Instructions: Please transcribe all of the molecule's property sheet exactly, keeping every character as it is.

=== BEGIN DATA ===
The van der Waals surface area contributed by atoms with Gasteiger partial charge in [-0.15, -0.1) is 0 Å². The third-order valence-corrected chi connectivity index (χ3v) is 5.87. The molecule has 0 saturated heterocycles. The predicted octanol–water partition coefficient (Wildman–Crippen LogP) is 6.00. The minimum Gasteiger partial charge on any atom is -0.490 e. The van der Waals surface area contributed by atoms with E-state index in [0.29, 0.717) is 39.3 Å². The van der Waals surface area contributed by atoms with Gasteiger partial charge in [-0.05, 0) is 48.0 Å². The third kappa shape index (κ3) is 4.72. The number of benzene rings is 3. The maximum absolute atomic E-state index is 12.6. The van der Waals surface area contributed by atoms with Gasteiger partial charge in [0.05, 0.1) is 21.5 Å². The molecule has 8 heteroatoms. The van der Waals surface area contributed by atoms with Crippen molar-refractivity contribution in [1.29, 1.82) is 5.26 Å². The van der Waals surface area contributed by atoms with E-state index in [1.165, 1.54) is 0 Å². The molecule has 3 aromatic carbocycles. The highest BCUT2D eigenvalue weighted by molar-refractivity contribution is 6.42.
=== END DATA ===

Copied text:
The van der Waals surface area contributed by atoms with Gasteiger partial charge in [-0.15, -0.1) is 0 Å². The third-order valence-corrected chi connectivity index (χ3v) is 5.87. The molecule has 0 saturated heterocycles. The predicted octanol–water partition coefficient (Wildman–Crippen LogP) is 6.00. The minimum Gasteiger partial charge on any atom is -0.490 e. The van der Waals surface area contributed by atoms with E-state index in [0.29, 0.717) is 39.3 Å². The van der Waals surface area contributed by atoms with Gasteiger partial charge in [-0.05, 0) is 48.0 Å². The third kappa shape index (κ3) is 4.72. The number of benzene rings is 3. The maximum absolute atomic E-state index is 12.6. The van der Waals surface area contributed by atoms with Gasteiger partial charge in [0.05, 0.1) is 21.5 Å². The molecule has 8 heteroatoms. The van der Waals surface area contributed by atoms with Crippen molar-refractivity contribution in [1.29, 1.82) is 5.26 Å². The van der Waals surface area contributed by atoms with E-state index in [1.165, 1.54) is 0 Å². The molecule has 3 aromatic carbocycles. The highest BCUT2D eigenvalue weighted by molar-refractivity contribution is 6.42.